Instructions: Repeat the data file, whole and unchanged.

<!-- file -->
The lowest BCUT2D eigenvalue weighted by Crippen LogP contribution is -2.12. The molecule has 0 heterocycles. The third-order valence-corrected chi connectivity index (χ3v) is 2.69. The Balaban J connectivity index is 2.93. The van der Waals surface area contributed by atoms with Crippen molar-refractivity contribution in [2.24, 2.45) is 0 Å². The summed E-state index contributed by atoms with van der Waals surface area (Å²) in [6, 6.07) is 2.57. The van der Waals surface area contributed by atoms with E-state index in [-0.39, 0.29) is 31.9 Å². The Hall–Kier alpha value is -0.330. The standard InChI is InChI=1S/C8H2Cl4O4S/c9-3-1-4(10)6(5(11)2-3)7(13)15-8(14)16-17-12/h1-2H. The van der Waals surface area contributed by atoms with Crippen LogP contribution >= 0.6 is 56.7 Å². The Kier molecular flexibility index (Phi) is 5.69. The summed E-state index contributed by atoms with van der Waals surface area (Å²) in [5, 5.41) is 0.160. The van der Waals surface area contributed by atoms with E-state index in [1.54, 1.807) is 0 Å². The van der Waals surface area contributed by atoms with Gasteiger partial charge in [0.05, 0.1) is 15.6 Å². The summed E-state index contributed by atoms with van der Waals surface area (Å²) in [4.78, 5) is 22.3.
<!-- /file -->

The lowest BCUT2D eigenvalue weighted by Crippen LogP contribution is -2.12. The molecule has 0 heterocycles. The third-order valence-corrected chi connectivity index (χ3v) is 2.69. The Balaban J connectivity index is 2.93. The van der Waals surface area contributed by atoms with Crippen molar-refractivity contribution in [2.24, 2.45) is 0 Å². The summed E-state index contributed by atoms with van der Waals surface area (Å²) in [6, 6.07) is 2.57. The van der Waals surface area contributed by atoms with E-state index in [-0.39, 0.29) is 31.9 Å². The Hall–Kier alpha value is -0.330. The standard InChI is InChI=1S/C8H2Cl4O4S/c9-3-1-4(10)6(5(11)2-3)7(13)15-8(14)16-17-12/h1-2H. The van der Waals surface area contributed by atoms with Crippen LogP contribution >= 0.6 is 56.7 Å². The Kier molecular flexibility index (Phi) is 5.69. The summed E-state index contributed by atoms with van der Waals surface area (Å²) in [5, 5.41) is 0.160. The van der Waals surface area contributed by atoms with E-state index in [1.54, 1.807) is 0 Å². The van der Waals surface area contributed by atoms with Gasteiger partial charge in [0.05, 0.1) is 15.6 Å². The summed E-state index contributed by atoms with van der Waals surface area (Å²) in [4.78, 5) is 22.3.